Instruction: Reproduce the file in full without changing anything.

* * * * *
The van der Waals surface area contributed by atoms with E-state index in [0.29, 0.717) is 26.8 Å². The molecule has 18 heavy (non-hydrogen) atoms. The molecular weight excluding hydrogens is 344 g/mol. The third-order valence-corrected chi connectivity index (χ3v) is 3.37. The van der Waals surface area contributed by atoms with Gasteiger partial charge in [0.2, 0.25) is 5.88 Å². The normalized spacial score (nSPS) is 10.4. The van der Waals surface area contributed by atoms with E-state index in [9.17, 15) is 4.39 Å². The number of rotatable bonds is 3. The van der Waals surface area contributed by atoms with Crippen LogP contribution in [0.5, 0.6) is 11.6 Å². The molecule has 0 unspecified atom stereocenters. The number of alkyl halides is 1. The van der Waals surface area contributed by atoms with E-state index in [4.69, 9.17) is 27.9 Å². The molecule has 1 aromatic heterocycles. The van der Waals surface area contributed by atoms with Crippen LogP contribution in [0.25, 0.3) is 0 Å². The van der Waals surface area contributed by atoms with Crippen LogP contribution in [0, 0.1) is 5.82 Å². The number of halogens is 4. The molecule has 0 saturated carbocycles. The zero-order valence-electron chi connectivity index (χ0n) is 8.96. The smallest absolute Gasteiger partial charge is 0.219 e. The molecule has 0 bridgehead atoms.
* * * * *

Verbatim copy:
The van der Waals surface area contributed by atoms with E-state index in [0.29, 0.717) is 26.8 Å². The molecule has 18 heavy (non-hydrogen) atoms. The molecular weight excluding hydrogens is 344 g/mol. The third-order valence-corrected chi connectivity index (χ3v) is 3.37. The van der Waals surface area contributed by atoms with Gasteiger partial charge in [0.2, 0.25) is 5.88 Å². The normalized spacial score (nSPS) is 10.4. The van der Waals surface area contributed by atoms with E-state index in [9.17, 15) is 4.39 Å². The number of rotatable bonds is 3. The van der Waals surface area contributed by atoms with Crippen LogP contribution in [0.5, 0.6) is 11.6 Å². The molecule has 0 unspecified atom stereocenters. The number of alkyl halides is 1. The van der Waals surface area contributed by atoms with E-state index in [4.69, 9.17) is 27.9 Å². The molecule has 1 aromatic heterocycles. The van der Waals surface area contributed by atoms with Crippen LogP contribution in [0.25, 0.3) is 0 Å². The van der Waals surface area contributed by atoms with Crippen LogP contribution in [0, 0.1) is 5.82 Å². The number of halogens is 4. The molecule has 0 saturated carbocycles. The zero-order valence-electron chi connectivity index (χ0n) is 8.96. The smallest absolute Gasteiger partial charge is 0.219 e. The molecule has 0 bridgehead atoms.